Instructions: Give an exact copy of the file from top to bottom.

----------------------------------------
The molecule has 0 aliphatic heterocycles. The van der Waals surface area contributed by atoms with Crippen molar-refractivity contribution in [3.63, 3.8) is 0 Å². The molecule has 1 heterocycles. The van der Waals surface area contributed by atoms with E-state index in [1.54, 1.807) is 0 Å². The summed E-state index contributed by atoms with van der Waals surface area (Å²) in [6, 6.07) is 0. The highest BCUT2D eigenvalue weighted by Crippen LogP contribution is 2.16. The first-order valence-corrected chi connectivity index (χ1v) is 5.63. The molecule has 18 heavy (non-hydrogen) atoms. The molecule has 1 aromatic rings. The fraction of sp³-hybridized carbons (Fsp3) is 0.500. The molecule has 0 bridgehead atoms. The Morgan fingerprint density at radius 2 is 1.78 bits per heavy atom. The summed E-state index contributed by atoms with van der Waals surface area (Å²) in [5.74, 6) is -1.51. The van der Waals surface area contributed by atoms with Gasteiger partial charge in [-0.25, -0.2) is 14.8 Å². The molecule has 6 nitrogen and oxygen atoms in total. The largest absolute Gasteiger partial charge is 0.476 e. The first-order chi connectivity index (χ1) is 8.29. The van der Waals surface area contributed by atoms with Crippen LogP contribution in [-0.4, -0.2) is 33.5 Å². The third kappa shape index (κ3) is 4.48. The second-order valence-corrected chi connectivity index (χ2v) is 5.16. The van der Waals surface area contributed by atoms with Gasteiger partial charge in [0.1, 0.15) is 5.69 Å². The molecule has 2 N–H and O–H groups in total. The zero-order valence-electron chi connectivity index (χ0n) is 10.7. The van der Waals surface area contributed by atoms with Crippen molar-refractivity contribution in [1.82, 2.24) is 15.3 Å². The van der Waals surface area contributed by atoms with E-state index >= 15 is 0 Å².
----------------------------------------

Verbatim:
The molecule has 0 aliphatic heterocycles. The van der Waals surface area contributed by atoms with Crippen molar-refractivity contribution in [3.63, 3.8) is 0 Å². The molecule has 1 heterocycles. The van der Waals surface area contributed by atoms with E-state index in [1.54, 1.807) is 0 Å². The summed E-state index contributed by atoms with van der Waals surface area (Å²) in [6, 6.07) is 0. The highest BCUT2D eigenvalue weighted by Crippen LogP contribution is 2.16. The first-order valence-corrected chi connectivity index (χ1v) is 5.63. The molecule has 18 heavy (non-hydrogen) atoms. The molecule has 1 aromatic rings. The fraction of sp³-hybridized carbons (Fsp3) is 0.500. The molecule has 0 bridgehead atoms. The Morgan fingerprint density at radius 2 is 1.78 bits per heavy atom. The summed E-state index contributed by atoms with van der Waals surface area (Å²) in [5.74, 6) is -1.51. The van der Waals surface area contributed by atoms with Gasteiger partial charge in [-0.25, -0.2) is 14.8 Å². The molecule has 6 nitrogen and oxygen atoms in total. The largest absolute Gasteiger partial charge is 0.476 e. The first-order chi connectivity index (χ1) is 8.29. The van der Waals surface area contributed by atoms with Crippen LogP contribution in [-0.4, -0.2) is 33.5 Å². The third kappa shape index (κ3) is 4.48. The second-order valence-corrected chi connectivity index (χ2v) is 5.16. The van der Waals surface area contributed by atoms with Gasteiger partial charge in [0.1, 0.15) is 5.69 Å². The molecule has 2 N–H and O–H groups in total. The zero-order valence-electron chi connectivity index (χ0n) is 10.7. The van der Waals surface area contributed by atoms with Crippen molar-refractivity contribution in [1.82, 2.24) is 15.3 Å². The van der Waals surface area contributed by atoms with E-state index >= 15 is 0 Å².